Fri. April 4th.) Rev. T. W. Weare, the Under Master, who has since Liddell left Westminster, made it his business to interfere in every possible way with everybody else’s, chose to give in imposition to a Sixth T.B., Maples, a thing which no master can do up school or down, but the Headmaster. The imposition was given for a trifle, which has nothing to do with the case. Going down school, Mr Weare in his benevolence kindly told Maples that he would excuse the imposition. Maples, not being particularly affected by such magnanimity, made no reply; at which Weare got angry; Maples told him the imposition was given in the beginning for nothing (too truly), at which Weare doubled the former imposition. I went with him (M.) to Scott’s house (who had not been at prayers) & explained the matter; but Scott quietly listened to me & then refuted (!!) me by saying that there was no proof that such was the rule of the school, & when I referred to Mr Weare’s own mouth (See the bottom of the third Page no. 399) Scott said there was nothing to prove that Murray had not misunderstood Weare. Against such argument there is no use reasoning. Scott finished by saying that he should give me a written rule to put in the Ledger, to the effect that every master in the school has authority over everyone in whatever form, or house. In that case we should have six Masters, excluding French &c., allocating probably without knowing what the other were about. The way in which Weare is “loved and respected” (to use his term) is not at all different from before. The Q.S. fear him on account of their elections, & hate him. The following is the new rule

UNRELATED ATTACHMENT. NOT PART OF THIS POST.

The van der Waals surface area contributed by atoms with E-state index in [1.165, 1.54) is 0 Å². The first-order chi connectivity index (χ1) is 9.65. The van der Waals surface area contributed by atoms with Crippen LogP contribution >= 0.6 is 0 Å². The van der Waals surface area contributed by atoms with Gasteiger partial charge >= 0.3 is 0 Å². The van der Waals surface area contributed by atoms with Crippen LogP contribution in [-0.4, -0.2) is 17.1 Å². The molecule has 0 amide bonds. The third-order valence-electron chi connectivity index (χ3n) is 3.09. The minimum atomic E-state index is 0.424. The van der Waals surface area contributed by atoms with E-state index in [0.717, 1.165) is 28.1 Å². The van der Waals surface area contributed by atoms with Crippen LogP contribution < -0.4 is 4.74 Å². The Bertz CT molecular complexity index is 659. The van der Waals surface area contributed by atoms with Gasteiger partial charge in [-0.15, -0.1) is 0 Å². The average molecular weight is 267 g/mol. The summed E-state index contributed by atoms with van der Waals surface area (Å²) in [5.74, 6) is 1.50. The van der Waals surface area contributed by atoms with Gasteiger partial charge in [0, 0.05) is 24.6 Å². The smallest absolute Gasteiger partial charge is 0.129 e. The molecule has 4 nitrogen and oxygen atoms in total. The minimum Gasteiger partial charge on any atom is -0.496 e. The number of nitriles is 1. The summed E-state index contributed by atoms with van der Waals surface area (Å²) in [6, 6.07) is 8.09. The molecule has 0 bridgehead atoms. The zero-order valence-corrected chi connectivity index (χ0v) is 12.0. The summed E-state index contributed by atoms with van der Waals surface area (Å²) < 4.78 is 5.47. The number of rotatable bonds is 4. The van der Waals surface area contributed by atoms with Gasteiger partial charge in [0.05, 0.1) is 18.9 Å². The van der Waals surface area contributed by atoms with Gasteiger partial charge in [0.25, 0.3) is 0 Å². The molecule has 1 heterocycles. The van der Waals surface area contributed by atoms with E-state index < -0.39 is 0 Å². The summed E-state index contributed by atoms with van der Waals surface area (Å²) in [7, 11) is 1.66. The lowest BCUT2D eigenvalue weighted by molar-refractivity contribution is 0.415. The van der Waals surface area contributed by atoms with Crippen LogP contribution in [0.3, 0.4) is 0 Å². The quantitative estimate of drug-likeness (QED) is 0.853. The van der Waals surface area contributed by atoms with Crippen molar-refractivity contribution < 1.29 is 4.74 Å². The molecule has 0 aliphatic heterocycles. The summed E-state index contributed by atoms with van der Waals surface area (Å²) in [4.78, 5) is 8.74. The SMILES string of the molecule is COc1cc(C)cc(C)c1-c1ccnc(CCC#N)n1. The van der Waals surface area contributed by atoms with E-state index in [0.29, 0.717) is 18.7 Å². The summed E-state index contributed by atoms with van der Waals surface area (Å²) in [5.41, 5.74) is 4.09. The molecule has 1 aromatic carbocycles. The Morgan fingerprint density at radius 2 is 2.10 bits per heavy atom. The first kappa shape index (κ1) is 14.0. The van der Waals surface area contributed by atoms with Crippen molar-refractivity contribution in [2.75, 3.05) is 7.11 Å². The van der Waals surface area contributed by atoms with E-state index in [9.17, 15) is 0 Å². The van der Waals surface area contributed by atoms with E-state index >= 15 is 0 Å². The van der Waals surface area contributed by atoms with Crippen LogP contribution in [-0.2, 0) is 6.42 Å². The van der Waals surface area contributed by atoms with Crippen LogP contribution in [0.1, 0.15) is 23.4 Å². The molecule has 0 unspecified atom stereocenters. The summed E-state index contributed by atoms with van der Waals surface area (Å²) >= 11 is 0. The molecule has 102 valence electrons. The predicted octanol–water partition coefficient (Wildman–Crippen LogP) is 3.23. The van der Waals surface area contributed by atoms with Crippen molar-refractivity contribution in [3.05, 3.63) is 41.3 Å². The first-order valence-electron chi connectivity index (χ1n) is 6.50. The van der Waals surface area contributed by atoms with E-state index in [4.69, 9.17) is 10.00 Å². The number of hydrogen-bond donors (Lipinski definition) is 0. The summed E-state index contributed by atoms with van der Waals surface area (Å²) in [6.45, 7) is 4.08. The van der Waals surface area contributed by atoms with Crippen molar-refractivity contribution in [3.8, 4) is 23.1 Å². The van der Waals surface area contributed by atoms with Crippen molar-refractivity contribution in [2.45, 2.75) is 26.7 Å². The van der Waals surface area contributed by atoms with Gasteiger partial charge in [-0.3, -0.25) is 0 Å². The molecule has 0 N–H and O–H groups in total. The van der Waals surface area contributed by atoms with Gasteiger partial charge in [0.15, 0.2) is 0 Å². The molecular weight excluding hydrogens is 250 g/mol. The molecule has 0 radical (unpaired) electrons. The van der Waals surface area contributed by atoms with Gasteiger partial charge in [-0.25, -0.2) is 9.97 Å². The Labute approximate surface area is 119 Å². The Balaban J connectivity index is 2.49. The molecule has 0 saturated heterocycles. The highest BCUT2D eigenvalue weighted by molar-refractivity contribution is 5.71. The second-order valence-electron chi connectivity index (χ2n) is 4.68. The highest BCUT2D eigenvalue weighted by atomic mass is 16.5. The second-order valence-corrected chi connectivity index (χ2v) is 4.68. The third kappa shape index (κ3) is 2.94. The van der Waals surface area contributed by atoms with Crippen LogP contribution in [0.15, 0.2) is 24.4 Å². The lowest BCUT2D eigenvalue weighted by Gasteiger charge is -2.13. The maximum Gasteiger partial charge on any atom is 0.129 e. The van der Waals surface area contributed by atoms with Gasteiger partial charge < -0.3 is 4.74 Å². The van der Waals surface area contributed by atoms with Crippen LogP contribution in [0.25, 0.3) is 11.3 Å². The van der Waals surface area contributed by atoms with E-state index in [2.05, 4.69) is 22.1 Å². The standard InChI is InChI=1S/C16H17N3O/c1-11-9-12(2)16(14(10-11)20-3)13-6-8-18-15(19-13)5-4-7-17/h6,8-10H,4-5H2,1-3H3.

In absence of the Head Master no boy in the VIth form whether Q.S. or T.B. is entitled to claim any exemption from the authority of the other Masters of the school in respect of impositions &c.

(Signed by C.B. Scott)